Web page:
How to Use Modules


Unidata works on the basis of a simple module system. New functionality can be added to the platform by implementing a new module. A module is a part of code packaged in a jar file that implements the org.unidata.mdm.system.type.module.Module interface. In addition, the module must have a special entry in the MANIFEST.MF file, denoting the implementing class, such as the following:


The org.unidata.mdm.system.type.module.Module interface has several mandatory implementation methods.

* Gets module ID, i. e. 'org.unidata.mdm.core'.
* @return ID
String getId();
* Gets module version, consisting of major.minor.rev, i. e. '5.4.3'.
* @return version
String getVersion();
* Gets module localized name, 'Unidata Core'.
* @return name
String getName();
* Gets module localized description, i. e. 'This outstanding module is for all the good things on earth...'.
* @return description
String getDescription();

If the module has dependencies on other modules, it must also implement this method:

* Returns the dependencies of this module.
Collection<Dependency> getDependencies()

The module service will check and load dependencies before running the module.


The module ID must match the module root package if the module uses Spring and injects beans from other modules. The reason is simple - the module root package will be scanned by Spring to detect classes annotated with Spring stereotypes. The class implementing org.unidata.mdm.system.type.module.Module does not have to be a bean itself, although @Autowire or JSR330 @inject can be used within the implementing class.

Regardless of how the module interface is implemented - using Spring or not - the @ModuleRef annotation can be used to inject an instance of a module into the location of interest, as is done here:

private DataModule dataModule;
// or
private Module dataModule;

There are also a few other important methods that you might wish to implement:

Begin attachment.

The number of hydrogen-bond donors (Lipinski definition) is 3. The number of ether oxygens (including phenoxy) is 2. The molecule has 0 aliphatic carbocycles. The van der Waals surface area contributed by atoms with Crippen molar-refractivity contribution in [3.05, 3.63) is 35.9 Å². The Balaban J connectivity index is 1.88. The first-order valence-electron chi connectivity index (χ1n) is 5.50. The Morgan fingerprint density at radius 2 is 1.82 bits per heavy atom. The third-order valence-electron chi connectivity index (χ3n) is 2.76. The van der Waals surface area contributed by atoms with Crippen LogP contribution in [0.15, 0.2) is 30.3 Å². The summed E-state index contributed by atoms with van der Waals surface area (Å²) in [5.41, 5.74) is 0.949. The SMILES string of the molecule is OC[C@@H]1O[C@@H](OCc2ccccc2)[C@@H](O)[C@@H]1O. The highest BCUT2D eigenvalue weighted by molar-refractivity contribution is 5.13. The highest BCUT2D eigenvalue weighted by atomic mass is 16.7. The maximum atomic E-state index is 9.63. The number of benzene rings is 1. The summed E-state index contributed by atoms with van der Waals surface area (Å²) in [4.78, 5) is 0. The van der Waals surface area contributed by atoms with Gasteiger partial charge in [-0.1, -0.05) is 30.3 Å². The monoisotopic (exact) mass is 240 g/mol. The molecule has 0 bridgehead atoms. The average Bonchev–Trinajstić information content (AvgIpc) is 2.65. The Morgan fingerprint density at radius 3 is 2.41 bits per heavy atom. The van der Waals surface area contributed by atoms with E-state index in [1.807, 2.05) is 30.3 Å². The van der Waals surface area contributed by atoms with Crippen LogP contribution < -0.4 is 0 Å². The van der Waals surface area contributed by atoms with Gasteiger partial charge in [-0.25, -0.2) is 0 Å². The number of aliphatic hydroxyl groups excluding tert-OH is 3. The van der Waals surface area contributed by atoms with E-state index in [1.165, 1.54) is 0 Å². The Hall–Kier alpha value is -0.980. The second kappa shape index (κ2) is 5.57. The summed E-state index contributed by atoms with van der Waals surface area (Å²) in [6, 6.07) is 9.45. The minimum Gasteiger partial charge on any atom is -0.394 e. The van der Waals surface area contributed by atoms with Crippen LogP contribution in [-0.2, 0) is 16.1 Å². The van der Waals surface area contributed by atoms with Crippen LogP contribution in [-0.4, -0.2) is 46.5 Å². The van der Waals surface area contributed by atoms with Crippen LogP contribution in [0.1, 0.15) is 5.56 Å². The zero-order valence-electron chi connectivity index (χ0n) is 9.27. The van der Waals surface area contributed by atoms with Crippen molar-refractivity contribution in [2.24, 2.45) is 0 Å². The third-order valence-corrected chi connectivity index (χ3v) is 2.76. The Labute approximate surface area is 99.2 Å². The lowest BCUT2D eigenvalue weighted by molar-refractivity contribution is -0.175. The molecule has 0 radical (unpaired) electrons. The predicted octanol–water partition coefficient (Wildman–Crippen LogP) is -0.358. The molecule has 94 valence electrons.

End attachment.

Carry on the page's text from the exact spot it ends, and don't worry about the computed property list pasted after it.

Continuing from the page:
* Runs module's install/upgrade procedure.
* Can be used to init / mgirate DB schema or other similar tasks.
default void install() {
    // Override
* Runs module's uninstall procedure.
* Can be used to drop schema or similar tasks.
default void uninstall() {
    // Override
* Runs module's start procedure.
* Happens upon each application startup.
* Should be used for initialization.
default void start() {
    // Override
* Runs module's stop procedure.
* Happens upon each application shutdown.
* Should be used for cleanup.
default void stop() {
    // Override

The general way to write modules is to:

  • Use a separate database schema for each module if the module uses a database;

  • Have separate i18n resources;

  • Have and use your own ExceptionIds.


Pipelines provide a way to configure and run a series of operations on a request context object, which is inherited from org.unidata.mdm.system.context.PipelineExecutionContext. Such a member operation is called a “segment” and can be of different types: Start, Point, Connector or Finish. A properly configured pipeline must have a Start segment, can have any number of Point and Connector segments, and must be closed by a Finish segment.

Pipelines can be configured programmatically and then either used for direct calls or saved for caching and future use. Below is an example of such a configuration and subsequent call to save data:

Pipeline p = Pipeline.start(pipelineService.start(RecordUpsertStartExecutor.SEGMENT_ID))
    .with(pipelineService.point(RecordUpsertModboxExecutor.SEGMENT_ID)) // <- Modbox create

UpsertRecordDTO result = executionService.execute(p, ctx);

Pipelines can be saved using the org.unidata.mdm.system.service.PipelineService.savePipeline(…) and then retrieved using the org.unidata.mdm.system.service.PipelineService.getPipeline(…).

Pipelines are executed using calls to org.unidata.mdm.system.service.ExecutionService.execute(…), which return a subclass of org.unidata.mdm.system.dto.PipelineExecutionResult.

In a simple way, the pipeline segment type hierarchy can be represented as follows:

Pipeline segment types hierarchie

Figure. Pipeline segment types hierarchie